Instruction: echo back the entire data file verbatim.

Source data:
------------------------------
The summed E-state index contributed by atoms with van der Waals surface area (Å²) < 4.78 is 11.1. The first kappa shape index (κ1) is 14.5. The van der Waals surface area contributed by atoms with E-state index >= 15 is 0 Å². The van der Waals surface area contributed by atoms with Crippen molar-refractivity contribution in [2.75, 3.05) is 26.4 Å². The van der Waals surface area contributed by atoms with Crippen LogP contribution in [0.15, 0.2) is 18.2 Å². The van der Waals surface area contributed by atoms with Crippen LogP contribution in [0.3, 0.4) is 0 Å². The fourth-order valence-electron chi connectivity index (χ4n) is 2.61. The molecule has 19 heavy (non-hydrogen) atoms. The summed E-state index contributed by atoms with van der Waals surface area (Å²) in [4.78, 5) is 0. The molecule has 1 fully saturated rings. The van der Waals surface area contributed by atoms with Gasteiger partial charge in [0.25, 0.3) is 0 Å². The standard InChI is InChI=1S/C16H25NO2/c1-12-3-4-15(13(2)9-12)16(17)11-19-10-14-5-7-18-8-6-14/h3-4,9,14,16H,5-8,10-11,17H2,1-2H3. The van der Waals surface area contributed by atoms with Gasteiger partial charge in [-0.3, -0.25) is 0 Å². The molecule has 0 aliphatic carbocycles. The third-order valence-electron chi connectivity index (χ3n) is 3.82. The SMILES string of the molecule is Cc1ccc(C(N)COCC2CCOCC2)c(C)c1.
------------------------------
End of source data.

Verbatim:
The summed E-state index contributed by atoms with van der Waals surface area (Å²) < 4.78 is 11.1. The first kappa shape index (κ1) is 14.5. The van der Waals surface area contributed by atoms with E-state index >= 15 is 0 Å². The van der Waals surface area contributed by atoms with Crippen molar-refractivity contribution in [2.75, 3.05) is 26.4 Å². The van der Waals surface area contributed by atoms with Crippen LogP contribution in [0.15, 0.2) is 18.2 Å². The van der Waals surface area contributed by atoms with Crippen LogP contribution in [0.3, 0.4) is 0 Å². The fourth-order valence-electron chi connectivity index (χ4n) is 2.61. The molecule has 19 heavy (non-hydrogen) atoms. The summed E-state index contributed by atoms with van der Waals surface area (Å²) in [4.78, 5) is 0. The molecule has 1 fully saturated rings. The van der Waals surface area contributed by atoms with Gasteiger partial charge in [0.25, 0.3) is 0 Å². The standard InChI is InChI=1S/C16H25NO2/c1-12-3-4-15(13(2)9-12)16(17)11-19-10-14-5-7-18-8-6-14/h3-4,9,14,16H,5-8,10-11,17H2,1-2H3. The van der Waals surface area contributed by atoms with Gasteiger partial charge in [-0.3, -0.25) is 0 Å². The molecule has 0 aliphatic carbocycles. The third-order valence-electron chi connectivity index (χ3n) is 3.82. The SMILES string of the molecule is Cc1ccc(C(N)COCC2CCOCC2)c(C)c1.